Julia Serano, author of Whipping Girl, has written a comprehensive post on the terms cis, cissexual and cisgender, which I thoroughly recommend for anyone who is unaware of or uncomfortable with these terms.

I didn’t really understand the term when I first came across it in Helen G’s Trans101 feature, but reading Whipping Girl helped me see through my privilege and begin to challenge my beliefs on gender and identity, and I now wonder why I had such difficulty with it. Cis is simply used to designate those individuals who are not trans. As Julia Serano explains:

“Trans” means “across” or “on the opposite side of,” whereas “cis” means “on the same side of.” So if someone who was assigned one sex at birth, but comes to identify and live as a member of the other sex, is called a “transsexual” (because they have crossed from one sex to the other), then the someone who lives and identifies as the sex they were assigned at birth is called a “cissexual.”

In other words, cissexual people do not experience dissonance between the sex assigned to them at birth in accordance with their physical body, and the gender or ‘subconscious sex’ that they know and feel themselves to be. Crucially, for those who may not have come across the term before, it should be noted that a cis person may dislike the gender stereotypes and roles that are forced on them by patriarchal society, but they do not feel this sense of dissonance between their physical sex (their body) and the sex their brain tells them they are. So while I may not identify with the term “woman” as I have come to understand it in a patriarchal society, I do not feel any internal mental and/or physical rejection of being gendered female, I do not feel that my female body is incongruous with how I gender myself; rather, I have created my own definition of “woman”, and I am happy with that, and with my body. Therefore, I am cis.

The term is important because it places cis and trans people on an equal footing, where terms such as non-trans or normatively gendered posit trans people as an abnormal Other. (And on a purely practical level it’s a hell of a lot quicker than writing “people who are not trans”.) By giving a name to the experience and fact of being cissexual, the term also enables us to recognise and challenge the privileges that cis people benefit from. Serano explains this with reference to the terms homosexuality and heterosexuality:

Fifty years ago, homosexuality was almost universally seen as unnatural, immoral, illegitimate, etc. Back then, people regularly talked about “homosexuals,” but nobody ever talked about “heterosexuals.” In a sense, there were no “heterosexuals”—everyone who wasn’t engaged in same-sex behavior was simply considered “normal.” Their sexualities were unmarked and taken for granted.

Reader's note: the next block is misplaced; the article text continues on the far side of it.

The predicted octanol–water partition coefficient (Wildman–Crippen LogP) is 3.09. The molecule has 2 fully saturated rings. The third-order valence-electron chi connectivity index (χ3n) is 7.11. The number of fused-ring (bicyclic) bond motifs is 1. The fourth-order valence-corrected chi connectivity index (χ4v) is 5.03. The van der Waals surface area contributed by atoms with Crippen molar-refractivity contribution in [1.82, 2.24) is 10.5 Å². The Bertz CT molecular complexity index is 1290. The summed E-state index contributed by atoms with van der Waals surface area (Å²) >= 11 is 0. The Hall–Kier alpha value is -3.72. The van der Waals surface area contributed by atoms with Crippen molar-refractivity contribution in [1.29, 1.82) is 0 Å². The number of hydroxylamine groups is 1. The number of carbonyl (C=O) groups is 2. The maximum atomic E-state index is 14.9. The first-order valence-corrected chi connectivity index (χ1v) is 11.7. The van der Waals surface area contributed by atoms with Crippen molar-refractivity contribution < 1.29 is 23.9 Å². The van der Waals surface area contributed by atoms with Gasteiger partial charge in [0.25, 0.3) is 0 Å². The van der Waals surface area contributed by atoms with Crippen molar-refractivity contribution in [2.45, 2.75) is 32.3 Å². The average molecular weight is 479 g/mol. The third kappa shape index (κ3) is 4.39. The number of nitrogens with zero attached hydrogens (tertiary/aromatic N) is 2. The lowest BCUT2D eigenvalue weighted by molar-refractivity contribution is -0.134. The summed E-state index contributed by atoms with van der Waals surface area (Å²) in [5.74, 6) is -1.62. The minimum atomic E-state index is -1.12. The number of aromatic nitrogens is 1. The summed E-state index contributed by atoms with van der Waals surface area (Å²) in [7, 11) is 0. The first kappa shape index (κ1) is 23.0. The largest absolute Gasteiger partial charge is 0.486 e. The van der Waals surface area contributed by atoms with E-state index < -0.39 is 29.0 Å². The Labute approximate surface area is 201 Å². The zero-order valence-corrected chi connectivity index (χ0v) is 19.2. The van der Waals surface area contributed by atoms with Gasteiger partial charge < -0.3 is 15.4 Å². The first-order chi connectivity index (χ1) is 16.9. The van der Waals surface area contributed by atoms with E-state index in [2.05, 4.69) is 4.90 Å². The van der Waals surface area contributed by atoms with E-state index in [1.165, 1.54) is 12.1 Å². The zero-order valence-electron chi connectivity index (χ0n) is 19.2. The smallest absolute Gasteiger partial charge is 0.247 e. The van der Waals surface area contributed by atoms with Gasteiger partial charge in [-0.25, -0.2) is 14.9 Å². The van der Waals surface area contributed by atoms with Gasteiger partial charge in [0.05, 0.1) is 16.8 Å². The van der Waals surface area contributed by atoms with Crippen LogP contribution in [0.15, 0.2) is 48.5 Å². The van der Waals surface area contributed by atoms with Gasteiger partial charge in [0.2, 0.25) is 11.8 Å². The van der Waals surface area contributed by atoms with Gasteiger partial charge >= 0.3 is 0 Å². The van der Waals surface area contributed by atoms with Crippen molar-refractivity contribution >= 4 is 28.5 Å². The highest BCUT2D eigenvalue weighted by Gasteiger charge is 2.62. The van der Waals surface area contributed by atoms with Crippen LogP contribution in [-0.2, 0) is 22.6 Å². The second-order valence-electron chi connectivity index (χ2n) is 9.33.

If you were lesbian, gay or bisexual (LGB) during this time period, there was almost no way for you to convince the rest of society that you were unfairly marginalized. In society’s eyes, nobody was oppressing you, it was simply your fault or problem that you were “abnormal.” In fact, it was quite common for LGB people to buy into this presumption of abnormality themselves, as there was simply no other obvious way to view their predicament.

But then gay rights activists began challenging this notion. They pointed out that all people have sexualities (not just homosexuals). The so-called “normal” people weren’t really “normal” per se, but rather they were “heterosexual.” And the activists pointed out that heterosexuals weren’t necessarily any better or more righteous than homosexuals. It was just that heterosexism—the belief that same-sex attraction and relationships are less natural and legitimate than heterosexual ones—is institutionalized within society and functions to unfairly marginalize those who engage in same-sex relationships.

She also addresses cis people’s oft-repeated complaint that they don’t identify with the term:

Cis is not meant to be an identity. Rather, it simply describes the way that one is perceived by others.

An analogy: I don’t strongly *identify* with the terms “white” and “able-bodied,” even though I am both of those things. After all, I have been able to navigate my way through the world without ever having to give much thought to those aspects of my person. And that’s the point: It is my white privilege and able-bodied privilege that enables me *not* to have to deal with racism and ableism on a daily basis!

In general, we only identify with those aspects of ourselves that are marked. For example, I identify as bisexual, and as a trans woman, because those are issues that I have to deal with all of the time (because of other people’s prejudices). While I may not strongly identify as white or able-bodied, it would be entitled for me to completely disavow myself from those labels, as it would deny the white privilege and able-bodied privilege I regularly experience.

You can read the rest of the post here, and check out the Cis Privilege Checklist here.